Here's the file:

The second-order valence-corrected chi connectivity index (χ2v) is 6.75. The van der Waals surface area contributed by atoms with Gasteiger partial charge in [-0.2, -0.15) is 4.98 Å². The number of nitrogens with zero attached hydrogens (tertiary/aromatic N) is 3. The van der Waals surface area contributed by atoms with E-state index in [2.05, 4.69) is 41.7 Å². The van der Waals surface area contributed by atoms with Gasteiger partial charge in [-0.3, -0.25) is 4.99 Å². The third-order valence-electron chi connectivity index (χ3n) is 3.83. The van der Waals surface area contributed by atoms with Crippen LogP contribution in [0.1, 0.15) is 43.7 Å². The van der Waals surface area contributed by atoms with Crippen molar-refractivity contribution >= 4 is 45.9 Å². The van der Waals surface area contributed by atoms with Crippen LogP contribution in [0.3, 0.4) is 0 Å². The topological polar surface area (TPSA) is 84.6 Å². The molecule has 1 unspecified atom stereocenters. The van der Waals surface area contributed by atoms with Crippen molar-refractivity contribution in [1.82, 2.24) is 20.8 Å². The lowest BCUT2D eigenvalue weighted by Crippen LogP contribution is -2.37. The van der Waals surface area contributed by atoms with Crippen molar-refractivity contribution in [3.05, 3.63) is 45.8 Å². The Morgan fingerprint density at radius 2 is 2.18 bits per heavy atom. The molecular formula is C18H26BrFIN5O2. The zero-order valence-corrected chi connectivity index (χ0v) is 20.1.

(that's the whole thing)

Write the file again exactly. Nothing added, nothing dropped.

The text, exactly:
The second-order valence-corrected chi connectivity index (χ2v) is 6.75. The van der Waals surface area contributed by atoms with Gasteiger partial charge in [-0.2, -0.15) is 4.98 Å². The number of nitrogens with zero attached hydrogens (tertiary/aromatic N) is 3. The van der Waals surface area contributed by atoms with E-state index in [2.05, 4.69) is 41.7 Å². The van der Waals surface area contributed by atoms with Gasteiger partial charge in [-0.3, -0.25) is 4.99 Å². The third-order valence-electron chi connectivity index (χ3n) is 3.83. The van der Waals surface area contributed by atoms with Crippen LogP contribution in [0.1, 0.15) is 43.7 Å². The van der Waals surface area contributed by atoms with Crippen molar-refractivity contribution >= 4 is 45.9 Å². The van der Waals surface area contributed by atoms with Crippen LogP contribution in [0.3, 0.4) is 0 Å². The topological polar surface area (TPSA) is 84.6 Å². The molecule has 1 unspecified atom stereocenters. The van der Waals surface area contributed by atoms with Crippen molar-refractivity contribution in [1.82, 2.24) is 20.8 Å². The lowest BCUT2D eigenvalue weighted by Crippen LogP contribution is -2.37. The van der Waals surface area contributed by atoms with Crippen molar-refractivity contribution in [3.05, 3.63) is 45.8 Å². The Morgan fingerprint density at radius 2 is 2.18 bits per heavy atom. The molecular formula is C18H26BrFIN5O2. The zero-order valence-corrected chi connectivity index (χ0v) is 20.1.